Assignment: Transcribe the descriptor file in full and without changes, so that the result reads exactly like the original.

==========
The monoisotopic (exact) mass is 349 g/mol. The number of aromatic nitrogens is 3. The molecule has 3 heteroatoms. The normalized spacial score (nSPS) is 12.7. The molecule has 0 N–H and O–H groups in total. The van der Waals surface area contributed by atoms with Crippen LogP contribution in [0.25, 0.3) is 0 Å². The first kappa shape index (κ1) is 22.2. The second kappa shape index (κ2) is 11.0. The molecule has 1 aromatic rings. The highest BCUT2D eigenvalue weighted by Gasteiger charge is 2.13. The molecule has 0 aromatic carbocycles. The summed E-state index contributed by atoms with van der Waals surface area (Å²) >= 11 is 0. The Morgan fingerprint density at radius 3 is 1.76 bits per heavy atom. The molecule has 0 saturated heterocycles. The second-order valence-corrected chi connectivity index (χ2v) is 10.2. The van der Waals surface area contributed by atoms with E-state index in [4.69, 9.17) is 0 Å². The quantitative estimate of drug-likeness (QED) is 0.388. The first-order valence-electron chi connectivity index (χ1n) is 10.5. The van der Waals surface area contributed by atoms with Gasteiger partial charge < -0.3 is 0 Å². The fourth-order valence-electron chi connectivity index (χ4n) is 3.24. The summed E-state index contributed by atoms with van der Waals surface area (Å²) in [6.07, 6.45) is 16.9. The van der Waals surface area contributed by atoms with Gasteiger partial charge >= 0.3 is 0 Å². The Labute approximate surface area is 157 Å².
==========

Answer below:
The monoisotopic (exact) mass is 349 g/mol. The number of aromatic nitrogens is 3. The molecule has 3 heteroatoms. The normalized spacial score (nSPS) is 12.7. The molecule has 0 N–H and O–H groups in total. The van der Waals surface area contributed by atoms with Crippen LogP contribution in [0.25, 0.3) is 0 Å². The first kappa shape index (κ1) is 22.2. The second kappa shape index (κ2) is 11.0. The molecule has 1 aromatic rings. The highest BCUT2D eigenvalue weighted by Gasteiger charge is 2.13. The molecule has 0 aromatic carbocycles. The summed E-state index contributed by atoms with van der Waals surface area (Å²) >= 11 is 0. The Morgan fingerprint density at radius 3 is 1.76 bits per heavy atom. The molecule has 0 saturated heterocycles. The second-order valence-corrected chi connectivity index (χ2v) is 10.2. The van der Waals surface area contributed by atoms with E-state index in [4.69, 9.17) is 0 Å². The quantitative estimate of drug-likeness (QED) is 0.388. The first-order valence-electron chi connectivity index (χ1n) is 10.5. The van der Waals surface area contributed by atoms with Gasteiger partial charge < -0.3 is 0 Å². The fourth-order valence-electron chi connectivity index (χ4n) is 3.24. The summed E-state index contributed by atoms with van der Waals surface area (Å²) in [6.07, 6.45) is 16.9. The van der Waals surface area contributed by atoms with Gasteiger partial charge >= 0.3 is 0 Å². The Labute approximate surface area is 157 Å².